So when he heard that smugglers were taking people from his hometown of Tripoli to the nearby Mediterranean island of Cyprus, he decided to take the chance with his pregnant wife and child. To pay their way, he sold his furniture and two of his sister’s bracelets.
They boarded a small fishing boat with the others. But what would be expected to be a 40-hour trip went badly: For eight harrowing days, they were stranded in the Mediterranean Sea, apparently losing their way and running out of diesel. At least four adults and two children died — including Sufian’s little boy. Six are missing.
“I took my son with me not to give him a high life, not to give him the life of rich people,” said Sufian, 21. “I was trying to give him a good life where if he will ask me for a potato chip bag or a juice box I am able to give it to him. This is what drove me out of the country.”
In recent weeks, scores of others have tried to make the same illicit sea crossing, attempting to flee a country facing multiple crises and an unprecedented economic and financial collapse.
Generations of Lebanese have emigrated due to war and conflict, including waves of Lebanese who traveled by boat legally to Cyprus during the country’s 1975-90 war. But this new flight — people risking their lives to make illegal crossings in rickety fishing boats to escape poverty — reflects a level of desperation the country has not seen before.
Tens of thousands of people have lost their jobs in the past months. The local currency has lost 80% of its value, eradicating the purchasing power of many in this tiny country of 5 million where corruption and mismanagement are widespread. Unemployment has reached a soaring 35% and poverty is skyrocketing.
The crisis has been worsened by the coronavirus pandemic and last month’s massive explosion at Beirut port which fed despair among a population that has long given up on its leaders.
Tripoli, Lebanon’s second largest city, had been one of the poorest and most neglected regions even before the crisis. The city is also home to tens of thousands of Syrians who fled civil war in their country that broke out in March 2011. Many of those taking the boats have been Syrian refugees.
Earlier this month, authorities in Cyprus said they were alarmed by the arrival of four boats carrying Syrian and Lebanese migrants in waters off its coastline. European Union member Cyprus and Lebanon have an agreement to prevent migrants from reaching the island nation.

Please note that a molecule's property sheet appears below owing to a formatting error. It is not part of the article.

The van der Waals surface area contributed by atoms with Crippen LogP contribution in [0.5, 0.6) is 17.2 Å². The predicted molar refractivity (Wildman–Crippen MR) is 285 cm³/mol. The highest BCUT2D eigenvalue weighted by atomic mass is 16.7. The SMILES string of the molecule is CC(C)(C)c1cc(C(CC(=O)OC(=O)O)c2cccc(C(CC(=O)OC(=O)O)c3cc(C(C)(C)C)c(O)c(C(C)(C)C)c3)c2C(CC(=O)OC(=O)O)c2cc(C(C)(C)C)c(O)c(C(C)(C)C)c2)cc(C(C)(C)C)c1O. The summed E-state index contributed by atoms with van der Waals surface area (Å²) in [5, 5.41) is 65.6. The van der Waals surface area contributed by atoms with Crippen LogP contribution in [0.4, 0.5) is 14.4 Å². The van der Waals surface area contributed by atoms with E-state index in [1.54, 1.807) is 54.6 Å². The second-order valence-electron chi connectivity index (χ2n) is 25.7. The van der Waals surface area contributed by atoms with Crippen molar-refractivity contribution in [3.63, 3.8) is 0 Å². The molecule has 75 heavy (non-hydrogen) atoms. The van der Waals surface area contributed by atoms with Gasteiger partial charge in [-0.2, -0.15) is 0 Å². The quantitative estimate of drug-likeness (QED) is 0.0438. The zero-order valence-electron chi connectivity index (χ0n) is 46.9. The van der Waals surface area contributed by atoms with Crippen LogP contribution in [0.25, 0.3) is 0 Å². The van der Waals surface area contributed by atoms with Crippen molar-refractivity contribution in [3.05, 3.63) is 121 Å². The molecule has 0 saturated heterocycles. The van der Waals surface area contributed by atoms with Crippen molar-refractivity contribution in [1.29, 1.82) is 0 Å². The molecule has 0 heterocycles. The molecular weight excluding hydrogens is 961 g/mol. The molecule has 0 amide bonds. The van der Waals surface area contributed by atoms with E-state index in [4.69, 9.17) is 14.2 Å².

The boat carrying Sufian’s family and 46 other men, women and children, mostly Lebanese and Syrians, left Tripoli on Sept. 7. Each had paid the smuggler the equivalent of up to $930 in Lebanese pounds.
They never got them back, and were left under the scorching sun, without water or food.
Sufian said that 20 hours after they sailed, his son began asking for water and milk. Having nothing to give and overcome by the heat and his own worry, Sufian fainted, he says. When he woke up, Sufian found that his relatives had given the boy three bottles of sea water.
“My son died later because of lack of food and water,” Sufian said. He washed his son and followed the Islamic tradition of covering him with a cloth. Three days later, he dropped the body into the sea, thinking they might never make it back to land.
Sufian said several ships passed the stranded boat but no one helped, perhaps because they feared pirates. After six deaths, a half-dozen men leapt into the sea to seek help.
Ibrahim Lisheen, a 22-year-old migrant, swam for hours. Finally, he reached a warship for the U.N. peacekeeping force in Lebanon known as UNIFIL; its crew rescued those remaining on the boat. They were offered treatment and handed over to Lebanese authorities in Beirut.
Late Thursday, the body of a young man believed to have been on the ship washed up on the coast south of Beirut. Six are still missing, among them Mohammed Mohammed, 27, who left Lebanon to help his parents and seven sisters.
His father, Khaldoun, says his son had been jobless for years after he lost his job at a shop that sells fire extinguishers; he grew tired of taking “money from me to buy cigarettes,” and decided to join cousins who were making the crossing. Mohammed had sold his sister’s neckless to pay the smugglers.
The two men who took the money and put the migrants on the fishing boat are in hiding and families are demanding that they be punished.
Mohammed’s mother, Afaf Abdul-Hamid, goes to the coast of Tripoli every day, hoping that her son will swim home. “These are human traffickers. They took my son to the middle of the sea and left him there with no food or water.”
Lisheen, whose heroics led to the rescue, is furious. “Look at my body, it was eaten by fish. My body is swollen, my teeth were broken due to the salty water and I lost a lot of things,” he said, as friends massaged his body with Aloe Vera to alleviate his sunburn.
Why did he take the risk? “I did that because of poverty, it makes us blind,” he said. “To those who are asking me why you are leaving, I am telling them why, I am leaving in order to feed my family, my mother.”
Sufian and his wife, expected to give birth in two months, live with their sorrow. And the grieving father relives, again and again, the moment when his dreams of a better life for his family became a nightmare.
“My son died due to thirst, I shrouded him with my hands, I washed him with my hands and with my hands I dropped him in the water after three days, because I lost hope.”
Associated Press writers Zeina Karam and Bassem Mroue in Beirut contributed to this report.